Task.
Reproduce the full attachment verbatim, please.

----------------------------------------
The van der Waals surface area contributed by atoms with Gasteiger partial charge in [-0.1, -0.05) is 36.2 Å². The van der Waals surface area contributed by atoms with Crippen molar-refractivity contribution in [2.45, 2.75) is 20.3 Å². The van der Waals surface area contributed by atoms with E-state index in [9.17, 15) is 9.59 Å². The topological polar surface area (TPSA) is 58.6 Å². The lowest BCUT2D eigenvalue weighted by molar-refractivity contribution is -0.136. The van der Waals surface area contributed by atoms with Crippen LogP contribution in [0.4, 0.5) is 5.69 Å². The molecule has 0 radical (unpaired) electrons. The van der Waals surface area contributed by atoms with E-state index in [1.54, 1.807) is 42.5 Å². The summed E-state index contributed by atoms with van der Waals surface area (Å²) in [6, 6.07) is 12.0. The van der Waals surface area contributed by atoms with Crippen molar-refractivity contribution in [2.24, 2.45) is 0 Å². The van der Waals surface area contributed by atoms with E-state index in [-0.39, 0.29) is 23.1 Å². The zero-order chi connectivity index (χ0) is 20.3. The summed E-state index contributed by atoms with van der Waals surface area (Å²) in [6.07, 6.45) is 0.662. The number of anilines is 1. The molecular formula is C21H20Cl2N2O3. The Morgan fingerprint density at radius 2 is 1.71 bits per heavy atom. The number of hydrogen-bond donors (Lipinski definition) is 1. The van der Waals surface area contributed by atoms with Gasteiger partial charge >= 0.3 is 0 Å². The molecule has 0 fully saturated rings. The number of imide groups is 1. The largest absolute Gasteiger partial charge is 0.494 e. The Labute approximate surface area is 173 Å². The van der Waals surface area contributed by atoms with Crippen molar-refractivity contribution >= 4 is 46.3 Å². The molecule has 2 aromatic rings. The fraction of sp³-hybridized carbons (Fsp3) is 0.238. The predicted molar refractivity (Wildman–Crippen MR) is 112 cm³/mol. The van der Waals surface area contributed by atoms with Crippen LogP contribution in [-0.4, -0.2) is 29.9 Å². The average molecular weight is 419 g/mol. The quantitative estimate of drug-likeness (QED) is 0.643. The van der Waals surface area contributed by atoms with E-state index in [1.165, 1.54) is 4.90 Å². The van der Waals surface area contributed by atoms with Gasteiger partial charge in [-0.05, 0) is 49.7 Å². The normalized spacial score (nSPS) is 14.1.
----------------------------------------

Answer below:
The van der Waals surface area contributed by atoms with Gasteiger partial charge in [-0.1, -0.05) is 36.2 Å². The van der Waals surface area contributed by atoms with Crippen molar-refractivity contribution in [2.45, 2.75) is 20.3 Å². The van der Waals surface area contributed by atoms with E-state index in [9.17, 15) is 9.59 Å². The topological polar surface area (TPSA) is 58.6 Å². The lowest BCUT2D eigenvalue weighted by molar-refractivity contribution is -0.136. The van der Waals surface area contributed by atoms with Crippen LogP contribution in [0.4, 0.5) is 5.69 Å². The molecule has 0 radical (unpaired) electrons. The van der Waals surface area contributed by atoms with E-state index in [1.54, 1.807) is 42.5 Å². The summed E-state index contributed by atoms with van der Waals surface area (Å²) in [6, 6.07) is 12.0. The van der Waals surface area contributed by atoms with Crippen molar-refractivity contribution in [2.24, 2.45) is 0 Å². The van der Waals surface area contributed by atoms with E-state index in [-0.39, 0.29) is 23.1 Å². The zero-order chi connectivity index (χ0) is 20.3. The summed E-state index contributed by atoms with van der Waals surface area (Å²) in [6.07, 6.45) is 0.662. The number of anilines is 1. The molecular formula is C21H20Cl2N2O3. The Morgan fingerprint density at radius 2 is 1.71 bits per heavy atom. The number of hydrogen-bond donors (Lipinski definition) is 1. The van der Waals surface area contributed by atoms with Gasteiger partial charge >= 0.3 is 0 Å². The molecule has 0 fully saturated rings. The number of imide groups is 1. The largest absolute Gasteiger partial charge is 0.494 e. The Labute approximate surface area is 173 Å². The van der Waals surface area contributed by atoms with Crippen molar-refractivity contribution >= 4 is 46.3 Å². The molecule has 2 aromatic rings. The fraction of sp³-hybridized carbons (Fsp3) is 0.238. The predicted molar refractivity (Wildman–Crippen MR) is 112 cm³/mol. The van der Waals surface area contributed by atoms with Crippen LogP contribution in [-0.4, -0.2) is 29.9 Å². The average molecular weight is 419 g/mol. The quantitative estimate of drug-likeness (QED) is 0.643. The van der Waals surface area contributed by atoms with E-state index in [1.165, 1.54) is 4.90 Å². The van der Waals surface area contributed by atoms with Gasteiger partial charge in [-0.05, 0) is 49.7 Å². The normalized spacial score (nSPS) is 14.1.